Intravenous immunoglobulin (IVIG) is manufactured from pooled plasma derived from over 10,000 donors. Therefore, analysis of IVIG can reflect the overall epidemiological status for a donor population, region, and period. Evaluations of the epidemiological situation of these viruses in Japan could suggest that the donated blood harbors significant anti-JEV activity and no or weak anti-WNV and -DenV activities. Alternatively, anti-WNV and -DenV activity may be detected if there are many latent asymptomatic cases in Japan. A comparison study was performed to evaluate the anti-WNV titer of IVIGs derived from plasma collected in the US before and after the occurrence of a WNV outbreak. In this case, the anti-WNV neutralization titers of IVIGs before and after indigenization were 21±1 and 208±40 (mean ± standard error of the mean), respectively, clearly reflecting that a change in epidemiological status can be detected in IVIGs.6 However, in Japan, the current status of the neutralizing activity against JEV, WNV, and DenV of IVIG remains unknown. Accordingly, the overall indigenized situation of the donor population in Japan is still unclear. Furthermore, potential components that could serve as an effective immunotherapeutic drug for encephalitis caused by JEV, WNV, or DenV may be discovered by evaluating the IVIG neutralizing activity. Hence, the aim of the present study was to evaluate the neutralization activity against JEV, WNV, and four serotypes of DenV of IVIGs manufactured from 2000 to 2010 that were derived from donor plasma in Japan.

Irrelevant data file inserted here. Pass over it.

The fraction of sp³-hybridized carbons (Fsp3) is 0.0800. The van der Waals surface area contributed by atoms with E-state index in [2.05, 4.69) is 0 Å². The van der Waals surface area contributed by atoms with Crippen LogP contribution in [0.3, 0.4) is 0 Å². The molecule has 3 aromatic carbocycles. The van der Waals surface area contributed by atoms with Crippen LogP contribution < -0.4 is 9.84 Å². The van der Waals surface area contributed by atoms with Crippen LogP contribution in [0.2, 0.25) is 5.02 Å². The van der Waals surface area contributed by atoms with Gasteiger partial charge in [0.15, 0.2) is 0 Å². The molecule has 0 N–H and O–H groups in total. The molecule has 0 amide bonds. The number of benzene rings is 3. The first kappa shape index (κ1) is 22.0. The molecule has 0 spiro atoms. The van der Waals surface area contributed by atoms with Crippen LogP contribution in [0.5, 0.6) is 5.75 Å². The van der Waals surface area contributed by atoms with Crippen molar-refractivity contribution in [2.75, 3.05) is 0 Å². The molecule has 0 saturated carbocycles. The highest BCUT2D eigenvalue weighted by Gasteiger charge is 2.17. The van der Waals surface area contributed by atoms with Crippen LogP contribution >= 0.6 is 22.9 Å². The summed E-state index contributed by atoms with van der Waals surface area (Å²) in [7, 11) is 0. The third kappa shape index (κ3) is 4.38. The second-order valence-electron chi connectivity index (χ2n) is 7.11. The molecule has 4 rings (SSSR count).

Materials and methods